As already mentioned, the metabolic profile of CD8+ T cells prior to their tumor infiltration has significant impacts on their longevity and performance within TME. In addition, the metabolic profiles of the tumor cells will influence what nutrients are available to T cells. Some studies show that drugs, which inhibit glycolysis by tumor cells such as Glut1 inhibitors, cause tumor regression and increase glucose supply within the TME (81, 82). Its use prior to cell transfer could increase the efficacy of cell immunotherapy. Others have shown that reducing glucose consumption by tumor cells through blockade of PD-L1 signaling allows for increased glycolytic energy production by CD8+ TILs, which is accompanied by improvements of their functions (39). A recent study shows that glucose limitation leads to reduction of the glycolysis metabolite phosphoenoylpruvate (PEP), which is essential for Ca2+-NFAT signaling in CD8+ TILs. Overexpressing phosphoenolpyruvate carboxykinase (PCK) 1, which converts the TCA cycle intermediate oxaloacetate to PEP, was shown to improve NFAT signaling and function of TILs (44).
However, glycolysis may accelerate terminal differentiation of CD8+ T cells, and thereby shorten T cell survival (83); thereby, limiting glycolysis by CD8+ TILs may yield better therapeutic effects. One study showed that inhibition of glycolysis by 2-deoxyglucose during in vitro expansion of TA-specific CD8+ T cells increases their efficacy in a mouse melanoma model (52). A similar effect was seen when TILs were treated prior to adoptive transfer with an Akt inhibitor, which reduces their use of glycolysis and increases OXPHOS (57). Along the same line, when CD8+ T cells were cultured in vitro with IL-7 or IL-15, which drives their differentiation toward memory, their antitumor efficacies in vivo significantly improved (84–86). Further studies showed that adoptive transfer of central memory CD8+ T cells confers better eradication of solid tumor masses than transfer of equal numbers of effector CD8+ T cells (87, 88), which led the authors to conclude that the T cell differentiation status, which dictates potential for proliferation, is crucial to ensure optimal efficacy of adoptive T cell transfer. We think that the metabolic reprograming toward preferential use of FAO and OXPHOS as naturally occurs during differentiation from effector to memory cells, may allow for the superior performance of the transferred T cells within TME.
Immunotherapy of cancer is still in its infancy. T cells are able to stop an infection by rapidly killing millions of infected cells but they clearly need additional help to eliminate tumors. In recent years, exciting new studies have started to illuminate the metabolism of T cells under different conditions and its impact on T differentiation and functions. A better understanding of the metabolic programs utilized by CD8+ TILs and how they affect the TILs’ antitumor performance is crucial to find new therapeutic targets for cancer immunotherapy. Metabolic manipulations that could prepare TA-specific T cells, which are either induced by cancer vaccines or expanded ex vivo in form of TILs or CAR-T cells, to optimally cope with the metabolic constrains within the TME may significantly improve the overall antitumor efficacy. Undoubtedly, the type of cancer and peculiarities of its TME will dictate the most suited metabolic treatment.
YZ: drafted and edited the manuscript; HE: edited and approved the final version of the manuscript.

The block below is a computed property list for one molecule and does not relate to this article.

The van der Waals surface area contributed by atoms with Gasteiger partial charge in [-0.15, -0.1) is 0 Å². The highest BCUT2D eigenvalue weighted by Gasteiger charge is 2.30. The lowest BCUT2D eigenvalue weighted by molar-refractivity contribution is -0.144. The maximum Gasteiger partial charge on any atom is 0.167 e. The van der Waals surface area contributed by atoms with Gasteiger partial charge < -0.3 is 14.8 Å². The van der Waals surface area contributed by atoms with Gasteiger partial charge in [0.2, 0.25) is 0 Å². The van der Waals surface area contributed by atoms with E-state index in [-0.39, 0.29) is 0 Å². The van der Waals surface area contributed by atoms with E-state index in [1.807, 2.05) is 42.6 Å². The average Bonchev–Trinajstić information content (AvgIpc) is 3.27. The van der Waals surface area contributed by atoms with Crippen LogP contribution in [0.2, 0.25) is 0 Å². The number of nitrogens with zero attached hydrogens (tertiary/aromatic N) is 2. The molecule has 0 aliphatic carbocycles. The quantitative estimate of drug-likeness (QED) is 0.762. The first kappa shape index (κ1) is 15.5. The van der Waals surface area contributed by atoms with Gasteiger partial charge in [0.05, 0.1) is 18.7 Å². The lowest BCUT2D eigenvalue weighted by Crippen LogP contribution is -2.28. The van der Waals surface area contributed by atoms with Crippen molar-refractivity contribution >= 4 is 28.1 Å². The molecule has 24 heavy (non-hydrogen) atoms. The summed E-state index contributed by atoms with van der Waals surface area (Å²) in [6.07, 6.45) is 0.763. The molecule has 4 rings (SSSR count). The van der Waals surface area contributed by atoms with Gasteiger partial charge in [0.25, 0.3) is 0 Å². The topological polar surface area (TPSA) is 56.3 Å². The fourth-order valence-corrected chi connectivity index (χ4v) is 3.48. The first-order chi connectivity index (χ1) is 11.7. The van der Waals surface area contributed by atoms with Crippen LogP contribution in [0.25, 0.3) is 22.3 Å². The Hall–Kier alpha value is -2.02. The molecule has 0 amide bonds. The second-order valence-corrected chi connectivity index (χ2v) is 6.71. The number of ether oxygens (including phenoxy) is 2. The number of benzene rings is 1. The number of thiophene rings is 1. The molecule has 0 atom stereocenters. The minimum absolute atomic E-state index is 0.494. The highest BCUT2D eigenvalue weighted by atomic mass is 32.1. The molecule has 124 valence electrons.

Conflict of Interest Statement
The authors declare that the research was conducted in the absence of any commercial or financial relationships that could be construed as a potential conflict of interest.
We would like to thank the Wistar Institute Vaccine Center Funding to support this work.
5. Antico Arciuch VG, Russo MA, Kang KS, Di Cristofano A. Inhibition of AMPK and Krebs cycle gene expression drives metabolic remodeling of Pten-deficient preneoplastic thyroid cells. Cancer Res (2013) 73:5459–72. doi:10.1158/0008-5472.CAN-13-1429
8. O’Sullivan D, van der Windt GJW, Huang SC-C, Curtis JD, Chang C-H, Buck MD, et al. Memory CD8(+) T cells use cell-intrinsic lipolysis to support the metabolic programming necessary for development. Immunity (2014) 41:75–88. doi:10.1016/j.immuni.2014.06.005
9. Parry RV, Chemnitz JM, Frauwirth KA, Lanfranco AR, Braunstein I, Kobayashi SV, et al. CTLA-4 and PD-1 receptors inhibit T-cell activation by distinct mechanisms. Mol Cell Biol (2005) 25:9543–53. doi:10.1128/MCB.25.21.9543-9553.2005
10. Patsoukis N, Bardhan K, Chatterjee P, Sari D, Liu B, Bell LN, et al. PD-1 alters T-cell metabolic reprogramming by inhibiting glycolysis and promoting lipolysis and fatty acid oxidation. Nat Commun (2015) 6:6692. doi:10.1038/ncomms7692
11. Charlton JJ, Chatzidakis I, Tsoukatou D, Boumpas DT, Garinis GA, Mamalaki C. Programmed death-1 shapes memory phenotype CD8 T cell subsets in a cell-intrinsic manner. J Immunol (2013) 190:6104–14. doi:10.4049/jimmunol.1201617
13. Blackburn SD, Shin H, Haining WN, Zou T, Workman CJ, Polley A, et al. Coregulation of CD8+ T cell exhaustion by multiple inhibitory receptors during chronic viral infection. Nat Immunol (2009) 10:29–37. doi:10.1038/ni.1679
18. Firth JD, Ebert BL, Pugh CW, Ratcliffe PJ. Oxygen-regulated control elements in the phosphoglycerate kinase 1 and lactate dehydrogenase A genes: similarities with the erythropoietin 3’ enhancer. Proc Natl Acad Sci U S A (1994) 91:6496–500. doi:10.1073/pnas.91.14.6496
19. Kim J-W, Tchernyshyov I, Semenza GL, Dang CV. HIF-1-mediated expression of pyruvate dehydrogenase kinase: a metabolic switch required for cellular adaptation to hypoxia. Cell Metab (2006) 3:177–85. doi:10.1016/j.cmet.2006.02.002
20. Sitkovsky MV, Lukashev D, Apasov S, Kojima H, Koshiba M, Caldwell C, et al. Physiological control of immune response and inflammatory tissue damage by hypoxia-inducible factors and adenosine A2A receptors. Annu Rev Immunol (2004) 22:657–82. doi:10.1146/annurev.immunol.22.012703.104731